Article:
Even as the European auto-market continues on a decline, BMW and Daimler are not too worried as the sales growth it is experiencing in the U.S. and in China has led to the near-maximum pace of production. In the first two months of 2013, BMW delivered 6% more vehicles to over 250,000 units. BMW is aiming to achieve a third straight year of record sales.
At a Geneva Auto Show press conference last Tuesday, CEO Norbert Reithofer said that its plants are operating at full capacity. At a different briefing, CEO Dieter Zetsche said that its Mercedes-Benz unit is adding shifts to cope with the demand for compact cars. BMW and Daimler (which are ranked No. 1 and no. 3 in global luxury sales, respectively) are offering new models.
They’re attempting to attract more customers outside of Europe in order to make up for the recession in those markets. LMC Automotive consulting company said that their production rates are higher than those of the wider auto industry in Europe, which could lose 3 percentage points of capacity utilization to 63% in 2013 as the market declines for the sixth straight year. Christoph Stuermer, a Frankfurt-based analyst at IHS Automotive research company, said that at the beginning, BMW and Mercedes have a wide variety of new products.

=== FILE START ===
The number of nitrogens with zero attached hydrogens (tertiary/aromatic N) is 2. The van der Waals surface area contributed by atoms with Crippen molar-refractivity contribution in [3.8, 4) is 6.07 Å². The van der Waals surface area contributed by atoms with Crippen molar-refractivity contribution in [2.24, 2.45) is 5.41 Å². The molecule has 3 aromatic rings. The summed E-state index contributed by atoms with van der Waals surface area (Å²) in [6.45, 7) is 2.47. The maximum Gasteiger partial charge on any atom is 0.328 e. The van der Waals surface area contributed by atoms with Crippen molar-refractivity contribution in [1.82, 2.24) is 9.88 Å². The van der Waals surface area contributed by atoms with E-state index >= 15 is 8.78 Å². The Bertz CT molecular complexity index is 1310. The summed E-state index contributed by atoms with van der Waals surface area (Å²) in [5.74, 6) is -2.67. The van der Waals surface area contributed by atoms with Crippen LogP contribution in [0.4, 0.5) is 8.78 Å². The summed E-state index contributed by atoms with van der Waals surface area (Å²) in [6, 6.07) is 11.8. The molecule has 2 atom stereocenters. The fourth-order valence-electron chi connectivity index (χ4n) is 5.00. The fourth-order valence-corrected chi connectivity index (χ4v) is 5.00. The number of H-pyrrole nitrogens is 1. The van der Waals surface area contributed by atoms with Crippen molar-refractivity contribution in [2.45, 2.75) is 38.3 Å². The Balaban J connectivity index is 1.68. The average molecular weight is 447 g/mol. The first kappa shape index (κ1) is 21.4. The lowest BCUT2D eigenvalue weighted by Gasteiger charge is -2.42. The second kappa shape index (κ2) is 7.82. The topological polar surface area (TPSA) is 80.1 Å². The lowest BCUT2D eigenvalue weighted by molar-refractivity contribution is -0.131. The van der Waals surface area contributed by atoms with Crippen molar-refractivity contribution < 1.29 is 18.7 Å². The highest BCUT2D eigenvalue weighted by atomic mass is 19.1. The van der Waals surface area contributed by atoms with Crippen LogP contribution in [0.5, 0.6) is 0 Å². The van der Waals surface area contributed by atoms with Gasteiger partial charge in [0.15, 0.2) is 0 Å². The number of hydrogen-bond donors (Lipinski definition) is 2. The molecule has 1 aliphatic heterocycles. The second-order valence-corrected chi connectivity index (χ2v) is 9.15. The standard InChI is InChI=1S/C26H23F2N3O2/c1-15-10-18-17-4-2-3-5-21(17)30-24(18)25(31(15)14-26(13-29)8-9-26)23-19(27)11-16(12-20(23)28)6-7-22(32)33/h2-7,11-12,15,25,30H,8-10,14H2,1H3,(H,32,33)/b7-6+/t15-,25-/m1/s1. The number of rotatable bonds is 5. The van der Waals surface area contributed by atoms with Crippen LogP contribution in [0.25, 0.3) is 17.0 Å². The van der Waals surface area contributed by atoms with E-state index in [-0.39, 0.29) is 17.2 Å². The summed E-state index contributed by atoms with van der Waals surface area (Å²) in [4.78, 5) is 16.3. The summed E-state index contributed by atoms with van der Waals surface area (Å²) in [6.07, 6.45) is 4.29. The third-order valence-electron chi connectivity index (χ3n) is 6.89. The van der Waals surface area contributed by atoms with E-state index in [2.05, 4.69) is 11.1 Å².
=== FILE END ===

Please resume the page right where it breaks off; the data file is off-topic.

Mercedes will have to offer new A class compact and E class if it is to have some success. We’ll know in about half a year’s time how lucrative this decision was. BMW is introducing the 3-series GT crossover coupe at the Geneva show and is in preparations to deliver its first electric vehicle, the BMW i3 city car, at the end of 2013.
Zetsche is launching the Mercedes CLA compact coupe and a refreshed version of the up-scale E-class sedan. Zetsche revealed that Mercedes' auto plant in Rastatt, Germany, has added 21 additional weekend work shifts to boost production. This plant also rolls out the A-Class and B-Class cars. He also revealed that the company doesn’t yet have the capacity to comply with the rising demand for compacts and SUVs.